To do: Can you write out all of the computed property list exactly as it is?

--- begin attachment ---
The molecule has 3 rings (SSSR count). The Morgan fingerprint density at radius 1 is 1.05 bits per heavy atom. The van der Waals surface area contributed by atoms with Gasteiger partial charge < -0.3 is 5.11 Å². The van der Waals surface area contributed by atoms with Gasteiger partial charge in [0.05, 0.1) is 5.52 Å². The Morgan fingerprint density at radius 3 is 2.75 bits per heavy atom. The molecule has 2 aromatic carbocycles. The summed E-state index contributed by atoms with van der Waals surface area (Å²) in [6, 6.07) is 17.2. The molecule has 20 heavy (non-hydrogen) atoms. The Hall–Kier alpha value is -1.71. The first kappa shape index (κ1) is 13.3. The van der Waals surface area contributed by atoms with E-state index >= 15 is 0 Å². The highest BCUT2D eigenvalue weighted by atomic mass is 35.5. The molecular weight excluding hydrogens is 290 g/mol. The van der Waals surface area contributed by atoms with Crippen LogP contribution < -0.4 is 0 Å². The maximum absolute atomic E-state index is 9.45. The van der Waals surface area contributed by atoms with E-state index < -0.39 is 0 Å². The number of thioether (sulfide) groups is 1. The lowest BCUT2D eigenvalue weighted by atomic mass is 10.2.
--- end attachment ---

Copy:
The molecule has 3 rings (SSSR count). The Morgan fingerprint density at radius 1 is 1.05 bits per heavy atom. The van der Waals surface area contributed by atoms with Gasteiger partial charge < -0.3 is 5.11 Å². The van der Waals surface area contributed by atoms with Gasteiger partial charge in [0.05, 0.1) is 5.52 Å². The Morgan fingerprint density at radius 3 is 2.75 bits per heavy atom. The molecule has 2 aromatic carbocycles. The summed E-state index contributed by atoms with van der Waals surface area (Å²) in [6, 6.07) is 17.2. The molecule has 20 heavy (non-hydrogen) atoms. The Hall–Kier alpha value is -1.71. The first kappa shape index (κ1) is 13.3. The van der Waals surface area contributed by atoms with E-state index >= 15 is 0 Å². The highest BCUT2D eigenvalue weighted by atomic mass is 35.5. The molecular weight excluding hydrogens is 290 g/mol. The van der Waals surface area contributed by atoms with Crippen LogP contribution < -0.4 is 0 Å². The maximum absolute atomic E-state index is 9.45. The van der Waals surface area contributed by atoms with E-state index < -0.39 is 0 Å². The number of thioether (sulfide) groups is 1. The lowest BCUT2D eigenvalue weighted by atomic mass is 10.2.